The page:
Direct Traffic

what is direct traffic

Direct traffic is usually reserved for site visitors that access your website in one of two ways:

  • Typing your website’s URL directly into their web browser
  • Clicking on a saved bookmarking that leads right to your website

However, direct traffic is also for times when Google Analytics cannot tell where your site visitor came from before visiting your website.

Now, let’s take a look at 2 ways to use Google Analytics, 1 quick and easy way, and 1 more advanced using segments, to find traffic sources to a specific page on your website.

Use Google Analytics to View Traffic Sources

It’s very easy to see the traffic sources of a specific page in your Google Analytics account.

To start, log into your Google Analytics account and navigate to Behavior » Site Content. From there you can choose whether to view the traffic sources of all of your website’s pages, the landing pages, or the exit pages.

In this example we’ll show you how to view the traffic sources of your site’s landing pages, which is important because these are the pages many visitors will land on first when visiting your site.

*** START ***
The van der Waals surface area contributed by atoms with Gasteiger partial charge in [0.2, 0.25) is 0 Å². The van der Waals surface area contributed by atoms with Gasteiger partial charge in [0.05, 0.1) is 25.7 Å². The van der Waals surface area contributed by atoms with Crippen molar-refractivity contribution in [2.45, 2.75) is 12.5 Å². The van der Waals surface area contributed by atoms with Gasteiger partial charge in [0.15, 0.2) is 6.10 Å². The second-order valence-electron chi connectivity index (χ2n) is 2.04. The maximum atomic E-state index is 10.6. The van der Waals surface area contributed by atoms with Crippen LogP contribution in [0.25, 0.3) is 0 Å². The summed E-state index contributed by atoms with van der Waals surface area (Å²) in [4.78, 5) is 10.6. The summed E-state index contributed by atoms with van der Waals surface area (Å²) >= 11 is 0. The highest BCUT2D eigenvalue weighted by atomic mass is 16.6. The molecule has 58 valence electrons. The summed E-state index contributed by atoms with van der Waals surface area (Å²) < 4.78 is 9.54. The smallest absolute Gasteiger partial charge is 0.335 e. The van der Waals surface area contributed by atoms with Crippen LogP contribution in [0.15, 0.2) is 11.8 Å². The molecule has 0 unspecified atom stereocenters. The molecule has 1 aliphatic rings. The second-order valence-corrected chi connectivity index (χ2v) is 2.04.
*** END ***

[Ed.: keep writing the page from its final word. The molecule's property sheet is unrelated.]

GA Behavior Reports - Landing Pages Traffic Sources Menu

Next, navigate to Secondary Dimension » Acquisition » Source/Medium.

GA Behavior Reports - Secondary Dimension, Source and Medium

Now you’ll see a list of your website’s landing pages, complete with the source of your site’s traffic, which is where visitors were before clicking on your website, and the medium, which is how your visitors arrived at your website.

GA Behavior Reports - Source and Medium

Now we’ll take a look at how to use segments to take a closer look at traffic stats for a specific page in Google Analytics.

Create a Segment in Google Analytics to View Traffic Sources

You can track traffic stats of a specific web page using the segments feature in Google Analytics. While this method is more advanced than the one above, it will give you a more detailed look at the traffic sources of specific pages on your website.

In fact, your Google Analytics Behavior report only provides you a collective view of all your traffic sources, breaking it down into direct, organic, and referral traffic.

General Traffic Sources - Traffic Sources Overview

This is helpful, but Google Analytics segments can break your traffic sources down even further. For example, you’ll also see when your site’s traffic comes from paid traffic sources or social media sources.

Not to mention, after you create a segment you can apply it to all other reports you access in Google Analytics so you can always see where all of your site visitor traffic comes from.

Step 1: Create a Segment

To get started, log into your Google Analytics account.